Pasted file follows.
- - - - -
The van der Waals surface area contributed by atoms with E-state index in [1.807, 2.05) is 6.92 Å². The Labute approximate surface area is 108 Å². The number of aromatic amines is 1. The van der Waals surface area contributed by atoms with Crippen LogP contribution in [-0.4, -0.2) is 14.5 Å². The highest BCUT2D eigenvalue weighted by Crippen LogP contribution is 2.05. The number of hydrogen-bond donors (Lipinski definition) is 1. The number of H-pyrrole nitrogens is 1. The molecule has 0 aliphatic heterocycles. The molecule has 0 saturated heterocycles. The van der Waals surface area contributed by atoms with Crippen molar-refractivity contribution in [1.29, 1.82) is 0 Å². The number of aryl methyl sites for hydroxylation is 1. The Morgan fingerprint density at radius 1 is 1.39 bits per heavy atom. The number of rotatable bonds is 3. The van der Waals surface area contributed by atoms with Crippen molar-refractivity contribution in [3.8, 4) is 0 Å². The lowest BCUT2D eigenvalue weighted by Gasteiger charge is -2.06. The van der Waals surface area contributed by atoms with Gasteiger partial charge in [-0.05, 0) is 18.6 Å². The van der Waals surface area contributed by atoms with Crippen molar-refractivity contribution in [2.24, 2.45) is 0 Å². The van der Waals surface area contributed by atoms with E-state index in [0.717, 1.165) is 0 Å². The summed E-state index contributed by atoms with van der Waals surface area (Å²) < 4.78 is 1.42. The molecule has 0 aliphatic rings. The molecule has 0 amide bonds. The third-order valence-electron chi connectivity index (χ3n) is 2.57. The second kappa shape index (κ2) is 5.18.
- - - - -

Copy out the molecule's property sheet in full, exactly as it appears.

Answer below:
The van der Waals surface area contributed by atoms with E-state index in [1.807, 2.05) is 6.92 Å². The Labute approximate surface area is 108 Å². The number of aromatic amines is 1. The van der Waals surface area contributed by atoms with Crippen LogP contribution in [-0.4, -0.2) is 14.5 Å². The highest BCUT2D eigenvalue weighted by Crippen LogP contribution is 2.05. The number of hydrogen-bond donors (Lipinski definition) is 1. The number of H-pyrrole nitrogens is 1. The molecule has 0 aliphatic heterocycles. The molecule has 0 saturated heterocycles. The van der Waals surface area contributed by atoms with Crippen molar-refractivity contribution in [1.29, 1.82) is 0 Å². The number of aryl methyl sites for hydroxylation is 1. The Morgan fingerprint density at radius 1 is 1.39 bits per heavy atom. The number of rotatable bonds is 3. The van der Waals surface area contributed by atoms with Crippen molar-refractivity contribution in [3.8, 4) is 0 Å². The lowest BCUT2D eigenvalue weighted by Gasteiger charge is -2.06. The van der Waals surface area contributed by atoms with Gasteiger partial charge in [-0.05, 0) is 18.6 Å². The van der Waals surface area contributed by atoms with Crippen molar-refractivity contribution in [2.24, 2.45) is 0 Å². The van der Waals surface area contributed by atoms with E-state index in [0.717, 1.165) is 0 Å². The summed E-state index contributed by atoms with van der Waals surface area (Å²) < 4.78 is 1.42. The molecule has 0 aliphatic rings. The molecule has 0 amide bonds. The third-order valence-electron chi connectivity index (χ3n) is 2.57. The second kappa shape index (κ2) is 5.18.